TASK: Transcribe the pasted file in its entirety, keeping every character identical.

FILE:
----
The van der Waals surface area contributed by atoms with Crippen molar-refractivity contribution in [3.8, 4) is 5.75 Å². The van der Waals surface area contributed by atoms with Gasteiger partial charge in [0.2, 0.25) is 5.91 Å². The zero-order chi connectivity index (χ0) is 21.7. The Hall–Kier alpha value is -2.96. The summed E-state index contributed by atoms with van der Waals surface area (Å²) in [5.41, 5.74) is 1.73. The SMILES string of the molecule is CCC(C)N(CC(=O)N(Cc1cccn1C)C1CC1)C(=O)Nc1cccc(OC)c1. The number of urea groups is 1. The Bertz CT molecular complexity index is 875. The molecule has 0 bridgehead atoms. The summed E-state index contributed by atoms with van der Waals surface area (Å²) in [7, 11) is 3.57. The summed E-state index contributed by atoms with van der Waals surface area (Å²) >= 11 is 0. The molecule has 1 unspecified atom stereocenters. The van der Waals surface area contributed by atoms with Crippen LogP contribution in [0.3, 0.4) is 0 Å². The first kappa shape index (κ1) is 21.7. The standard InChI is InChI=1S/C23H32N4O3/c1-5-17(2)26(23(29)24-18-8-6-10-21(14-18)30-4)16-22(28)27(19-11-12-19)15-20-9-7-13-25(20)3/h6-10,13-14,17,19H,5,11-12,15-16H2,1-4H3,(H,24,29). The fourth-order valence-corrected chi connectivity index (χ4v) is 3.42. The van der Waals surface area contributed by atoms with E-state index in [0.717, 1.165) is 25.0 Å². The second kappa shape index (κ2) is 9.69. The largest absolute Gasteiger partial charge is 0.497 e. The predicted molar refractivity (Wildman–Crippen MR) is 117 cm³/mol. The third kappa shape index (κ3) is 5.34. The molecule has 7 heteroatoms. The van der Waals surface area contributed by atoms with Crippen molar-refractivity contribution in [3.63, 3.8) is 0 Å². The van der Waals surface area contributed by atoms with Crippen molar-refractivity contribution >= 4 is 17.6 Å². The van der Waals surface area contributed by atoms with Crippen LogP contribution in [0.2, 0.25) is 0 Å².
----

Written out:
The van der Waals surface area contributed by atoms with Crippen molar-refractivity contribution in [3.8, 4) is 5.75 Å². The van der Waals surface area contributed by atoms with Gasteiger partial charge in [0.2, 0.25) is 5.91 Å². The zero-order chi connectivity index (χ0) is 21.7. The Hall–Kier alpha value is -2.96. The summed E-state index contributed by atoms with van der Waals surface area (Å²) in [5.41, 5.74) is 1.73. The SMILES string of the molecule is CCC(C)N(CC(=O)N(Cc1cccn1C)C1CC1)C(=O)Nc1cccc(OC)c1. The number of urea groups is 1. The Bertz CT molecular complexity index is 875. The molecule has 0 bridgehead atoms. The summed E-state index contributed by atoms with van der Waals surface area (Å²) in [7, 11) is 3.57. The summed E-state index contributed by atoms with van der Waals surface area (Å²) >= 11 is 0. The molecule has 1 unspecified atom stereocenters. The van der Waals surface area contributed by atoms with Crippen LogP contribution in [0.3, 0.4) is 0 Å². The first kappa shape index (κ1) is 21.7. The standard InChI is InChI=1S/C23H32N4O3/c1-5-17(2)26(23(29)24-18-8-6-10-21(14-18)30-4)16-22(28)27(19-11-12-19)15-20-9-7-13-25(20)3/h6-10,13-14,17,19H,5,11-12,15-16H2,1-4H3,(H,24,29). The fourth-order valence-corrected chi connectivity index (χ4v) is 3.42. The van der Waals surface area contributed by atoms with E-state index in [0.717, 1.165) is 25.0 Å². The second kappa shape index (κ2) is 9.69. The largest absolute Gasteiger partial charge is 0.497 e. The predicted molar refractivity (Wildman–Crippen MR) is 117 cm³/mol. The third kappa shape index (κ3) is 5.34. The molecule has 7 heteroatoms. The van der Waals surface area contributed by atoms with Crippen molar-refractivity contribution in [3.63, 3.8) is 0 Å². The van der Waals surface area contributed by atoms with Crippen molar-refractivity contribution >= 4 is 17.6 Å². The van der Waals surface area contributed by atoms with Crippen LogP contribution in [0.2, 0.25) is 0 Å².